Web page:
July 29, 2014 SIGN IN | REGISTER

Should Charlie Crist Roll the Dice to Save Long-Shot Senate Bid?

In less than a month, we will know whether Florida Gov. Charlie Crist is absolutely committed to running for the Senate this year as a Republican.

Crist, of course, says the matter is closed — that he is in the GOP race to stay. But some observers won’t be convinced until the filing deadline passes at noon on April 30.

They note the governor has launched a full-scale attack on former state Speaker Marco Rubio (R), and they speculate that he will wait to see what kind of damage he inflicts on Rubio over the next few weeks before deciding on his political course of action — whether it is dropping his Senate bid completely or running as an Independent.

There is plenty of reason for Crist to consider an Independent bid for Senate. Polling shows the governor’s standing has plummeted, and he now trails Rubio in every Republican primary poll, sometimes by breathtakingly large margins.

Crist’s base in the GOP is virtually nonexistent, according to one Florida veteran campaign watcher I spoke with recently. Since much of the governor’s job approval over the past year has come from Florida Democrats, an Independent bid aimed at weaving together a coalition of moderate Republicans, Democrats and independents doesn’t seem impossible, at least at first blush.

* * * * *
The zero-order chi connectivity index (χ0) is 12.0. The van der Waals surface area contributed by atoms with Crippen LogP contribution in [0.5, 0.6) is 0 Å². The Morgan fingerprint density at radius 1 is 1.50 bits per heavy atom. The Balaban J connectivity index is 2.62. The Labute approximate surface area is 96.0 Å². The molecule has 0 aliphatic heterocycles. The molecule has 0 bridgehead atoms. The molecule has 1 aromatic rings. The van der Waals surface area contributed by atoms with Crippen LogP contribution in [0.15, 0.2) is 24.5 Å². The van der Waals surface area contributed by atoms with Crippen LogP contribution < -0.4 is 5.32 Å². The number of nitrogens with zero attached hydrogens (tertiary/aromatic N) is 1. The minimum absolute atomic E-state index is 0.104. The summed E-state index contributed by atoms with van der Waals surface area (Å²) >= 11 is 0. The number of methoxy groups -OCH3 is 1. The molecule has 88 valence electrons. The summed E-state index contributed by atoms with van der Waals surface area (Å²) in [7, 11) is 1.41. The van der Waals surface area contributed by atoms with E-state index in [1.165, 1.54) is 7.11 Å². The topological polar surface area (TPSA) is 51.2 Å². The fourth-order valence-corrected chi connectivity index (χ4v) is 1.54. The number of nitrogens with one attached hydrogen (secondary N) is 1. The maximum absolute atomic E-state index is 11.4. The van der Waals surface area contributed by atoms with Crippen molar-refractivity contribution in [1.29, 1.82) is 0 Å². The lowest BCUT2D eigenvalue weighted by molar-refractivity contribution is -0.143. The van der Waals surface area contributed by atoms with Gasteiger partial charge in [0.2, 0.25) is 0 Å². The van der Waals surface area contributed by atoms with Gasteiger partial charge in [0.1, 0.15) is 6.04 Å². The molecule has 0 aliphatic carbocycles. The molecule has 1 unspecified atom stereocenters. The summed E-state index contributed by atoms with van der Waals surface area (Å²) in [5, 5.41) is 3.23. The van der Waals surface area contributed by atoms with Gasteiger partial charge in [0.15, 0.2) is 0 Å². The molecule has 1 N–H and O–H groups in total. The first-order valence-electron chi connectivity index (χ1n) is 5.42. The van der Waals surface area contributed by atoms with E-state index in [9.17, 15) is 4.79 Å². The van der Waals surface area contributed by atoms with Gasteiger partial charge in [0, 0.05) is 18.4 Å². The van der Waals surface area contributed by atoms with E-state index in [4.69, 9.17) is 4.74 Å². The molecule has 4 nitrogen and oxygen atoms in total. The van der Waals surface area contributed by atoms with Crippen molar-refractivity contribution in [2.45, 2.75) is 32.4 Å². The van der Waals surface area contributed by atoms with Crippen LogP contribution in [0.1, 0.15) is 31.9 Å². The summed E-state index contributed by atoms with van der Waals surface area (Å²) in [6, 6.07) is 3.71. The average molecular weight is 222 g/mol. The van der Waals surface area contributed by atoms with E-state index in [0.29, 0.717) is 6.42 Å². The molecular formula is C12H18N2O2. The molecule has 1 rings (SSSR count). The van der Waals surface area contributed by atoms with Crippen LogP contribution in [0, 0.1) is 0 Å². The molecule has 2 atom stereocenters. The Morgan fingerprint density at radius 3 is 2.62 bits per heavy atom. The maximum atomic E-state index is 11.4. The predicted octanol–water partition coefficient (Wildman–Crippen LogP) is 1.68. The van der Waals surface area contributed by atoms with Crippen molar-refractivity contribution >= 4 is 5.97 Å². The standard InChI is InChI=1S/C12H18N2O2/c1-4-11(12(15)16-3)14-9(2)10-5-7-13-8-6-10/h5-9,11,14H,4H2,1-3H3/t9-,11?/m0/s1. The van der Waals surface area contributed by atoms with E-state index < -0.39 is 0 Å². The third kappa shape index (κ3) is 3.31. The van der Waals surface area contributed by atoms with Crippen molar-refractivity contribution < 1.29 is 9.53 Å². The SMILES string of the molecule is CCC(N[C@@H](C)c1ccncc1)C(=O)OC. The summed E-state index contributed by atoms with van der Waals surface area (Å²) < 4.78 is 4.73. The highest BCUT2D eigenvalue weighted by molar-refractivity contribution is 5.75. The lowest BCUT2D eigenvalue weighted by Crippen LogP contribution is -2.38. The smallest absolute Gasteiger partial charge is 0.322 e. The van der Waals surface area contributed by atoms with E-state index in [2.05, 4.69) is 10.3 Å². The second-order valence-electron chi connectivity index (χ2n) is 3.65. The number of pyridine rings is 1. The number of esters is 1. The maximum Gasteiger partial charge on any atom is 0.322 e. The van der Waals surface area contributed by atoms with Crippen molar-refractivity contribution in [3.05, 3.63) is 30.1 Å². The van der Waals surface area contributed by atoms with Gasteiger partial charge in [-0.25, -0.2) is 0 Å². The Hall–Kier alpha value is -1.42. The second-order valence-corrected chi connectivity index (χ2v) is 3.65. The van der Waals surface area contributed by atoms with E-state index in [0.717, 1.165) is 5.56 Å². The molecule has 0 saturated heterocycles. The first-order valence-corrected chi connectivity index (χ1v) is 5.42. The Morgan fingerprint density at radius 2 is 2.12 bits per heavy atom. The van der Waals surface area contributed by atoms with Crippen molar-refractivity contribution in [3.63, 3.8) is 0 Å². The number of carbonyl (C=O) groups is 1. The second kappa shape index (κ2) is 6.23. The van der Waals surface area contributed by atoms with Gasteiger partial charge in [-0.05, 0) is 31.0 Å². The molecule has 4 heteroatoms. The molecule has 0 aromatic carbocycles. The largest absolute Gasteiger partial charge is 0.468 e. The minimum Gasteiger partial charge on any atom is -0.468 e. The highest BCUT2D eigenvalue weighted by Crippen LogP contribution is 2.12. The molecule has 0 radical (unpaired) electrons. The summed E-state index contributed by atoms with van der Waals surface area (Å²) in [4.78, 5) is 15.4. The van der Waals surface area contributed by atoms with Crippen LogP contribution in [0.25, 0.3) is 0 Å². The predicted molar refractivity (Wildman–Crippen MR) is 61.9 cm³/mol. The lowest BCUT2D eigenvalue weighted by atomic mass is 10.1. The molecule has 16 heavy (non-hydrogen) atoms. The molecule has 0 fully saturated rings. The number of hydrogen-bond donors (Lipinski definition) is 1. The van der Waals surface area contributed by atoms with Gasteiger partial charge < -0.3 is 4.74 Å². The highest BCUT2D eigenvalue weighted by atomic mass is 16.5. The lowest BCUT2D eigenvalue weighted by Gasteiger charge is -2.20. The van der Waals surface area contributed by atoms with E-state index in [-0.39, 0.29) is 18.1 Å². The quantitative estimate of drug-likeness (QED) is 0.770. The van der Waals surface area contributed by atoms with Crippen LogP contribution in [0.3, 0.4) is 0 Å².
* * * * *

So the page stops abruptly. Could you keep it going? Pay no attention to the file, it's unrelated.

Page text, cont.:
But savvy observers cite a number of reasons why they are skeptical that Crist will switch from the GOP contest to mount an Independent bid in the fall.

First, one insider said, Crist doesn’t yet believe that he will lose the Republican race.

“Charlie still doesn’t think he’s in trouble. He thinks this is just a phase in the race, and he and his people believe that with the stuff they have [on Rubio], they can turn it around.”

Though everyone acknowledges that the GOP primary is still almost five months away and that Crist has resources and ammunition to use against Rubio, Crist and his loyal supporters seem to be the only ones who believe that a comeback is realistic.

Veteran state observers note the trendlines of a long list of polls favor Rubio, and they comment that “nothing that Crist is throwing at Rubio is sticking,” an ominous sign for the governor.

A new controversy involving the state GOP’s former chairman, Jim Greer, who is seen by all as close to Crist, will only make it even more difficult for the governor. And the final month of the legislative session is likely to add to Crist’s woes.

Florida observers are already predicting that Rubio will receive a flood of cash after the Legislature ends its session on May 1, which will boost his campaign against Crist. Before the primary campaign began in earnest, insiders doubted that Rubio would have the resources he needed to defeat Crist. However, that concern has all but been erased.

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